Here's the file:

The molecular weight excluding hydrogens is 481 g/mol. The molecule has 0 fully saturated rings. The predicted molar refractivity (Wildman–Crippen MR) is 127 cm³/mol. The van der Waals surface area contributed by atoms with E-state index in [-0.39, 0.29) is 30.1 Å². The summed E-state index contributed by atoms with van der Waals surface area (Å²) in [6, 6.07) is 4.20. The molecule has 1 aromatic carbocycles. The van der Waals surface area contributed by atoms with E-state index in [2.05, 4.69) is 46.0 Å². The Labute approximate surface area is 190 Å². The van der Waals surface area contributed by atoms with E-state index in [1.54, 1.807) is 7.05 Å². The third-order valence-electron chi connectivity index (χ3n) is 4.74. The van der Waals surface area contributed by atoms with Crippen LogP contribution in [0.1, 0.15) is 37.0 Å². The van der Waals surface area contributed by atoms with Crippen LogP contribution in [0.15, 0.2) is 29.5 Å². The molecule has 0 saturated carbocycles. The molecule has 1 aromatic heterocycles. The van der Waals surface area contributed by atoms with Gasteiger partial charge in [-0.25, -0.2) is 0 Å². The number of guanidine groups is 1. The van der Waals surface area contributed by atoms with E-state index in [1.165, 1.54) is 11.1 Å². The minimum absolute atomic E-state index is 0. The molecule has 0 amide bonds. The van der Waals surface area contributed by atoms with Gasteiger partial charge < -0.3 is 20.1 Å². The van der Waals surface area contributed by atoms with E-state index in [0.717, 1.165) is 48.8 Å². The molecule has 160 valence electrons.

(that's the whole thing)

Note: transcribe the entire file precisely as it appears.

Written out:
The molecular weight excluding hydrogens is 481 g/mol. The molecule has 0 fully saturated rings. The predicted molar refractivity (Wildman–Crippen MR) is 127 cm³/mol. The van der Waals surface area contributed by atoms with E-state index in [-0.39, 0.29) is 30.1 Å². The summed E-state index contributed by atoms with van der Waals surface area (Å²) in [6, 6.07) is 4.20. The molecule has 1 aromatic carbocycles. The van der Waals surface area contributed by atoms with E-state index in [2.05, 4.69) is 46.0 Å². The Labute approximate surface area is 190 Å². The van der Waals surface area contributed by atoms with E-state index in [1.54, 1.807) is 7.05 Å². The third-order valence-electron chi connectivity index (χ3n) is 4.74. The van der Waals surface area contributed by atoms with Crippen LogP contribution in [0.1, 0.15) is 37.0 Å². The van der Waals surface area contributed by atoms with Crippen LogP contribution in [0.15, 0.2) is 29.5 Å². The molecule has 0 saturated carbocycles. The molecule has 1 aromatic heterocycles. The van der Waals surface area contributed by atoms with Gasteiger partial charge in [-0.25, -0.2) is 0 Å². The number of guanidine groups is 1. The van der Waals surface area contributed by atoms with E-state index in [1.165, 1.54) is 11.1 Å². The minimum absolute atomic E-state index is 0. The molecule has 0 amide bonds. The van der Waals surface area contributed by atoms with Gasteiger partial charge < -0.3 is 20.1 Å². The van der Waals surface area contributed by atoms with E-state index in [0.717, 1.165) is 48.8 Å². The molecule has 160 valence electrons.